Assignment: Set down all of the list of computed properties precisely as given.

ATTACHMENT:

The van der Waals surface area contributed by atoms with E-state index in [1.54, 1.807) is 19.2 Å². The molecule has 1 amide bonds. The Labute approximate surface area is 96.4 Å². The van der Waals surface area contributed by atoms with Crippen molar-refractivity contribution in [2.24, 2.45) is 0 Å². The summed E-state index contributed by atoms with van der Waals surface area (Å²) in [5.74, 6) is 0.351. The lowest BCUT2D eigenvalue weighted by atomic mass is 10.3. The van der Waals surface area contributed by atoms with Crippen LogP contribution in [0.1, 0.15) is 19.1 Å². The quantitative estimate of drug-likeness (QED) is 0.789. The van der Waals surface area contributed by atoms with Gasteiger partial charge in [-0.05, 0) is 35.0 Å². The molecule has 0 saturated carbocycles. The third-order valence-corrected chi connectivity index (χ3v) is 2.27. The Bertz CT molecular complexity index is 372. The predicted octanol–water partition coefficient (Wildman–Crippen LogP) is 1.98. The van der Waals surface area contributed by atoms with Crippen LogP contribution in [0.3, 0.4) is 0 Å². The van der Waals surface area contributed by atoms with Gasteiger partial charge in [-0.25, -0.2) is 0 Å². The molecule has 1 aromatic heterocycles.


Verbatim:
The van der Waals surface area contributed by atoms with E-state index in [1.54, 1.807) is 19.2 Å². The molecule has 1 amide bonds. The Labute approximate surface area is 96.4 Å². The van der Waals surface area contributed by atoms with Crippen molar-refractivity contribution in [2.24, 2.45) is 0 Å². The summed E-state index contributed by atoms with van der Waals surface area (Å²) in [5.74, 6) is 0.351. The lowest BCUT2D eigenvalue weighted by atomic mass is 10.3. The van der Waals surface area contributed by atoms with Crippen LogP contribution in [0.1, 0.15) is 19.1 Å². The quantitative estimate of drug-likeness (QED) is 0.789. The van der Waals surface area contributed by atoms with Gasteiger partial charge in [-0.05, 0) is 35.0 Å². The molecule has 0 saturated carbocycles. The third-order valence-corrected chi connectivity index (χ3v) is 2.27. The Bertz CT molecular complexity index is 372. The predicted octanol–water partition coefficient (Wildman–Crippen LogP) is 1.98. The van der Waals surface area contributed by atoms with Crippen LogP contribution in [0.3, 0.4) is 0 Å². The van der Waals surface area contributed by atoms with Gasteiger partial charge in [-0.25, -0.2) is 0 Å². The molecule has 1 aromatic heterocycles.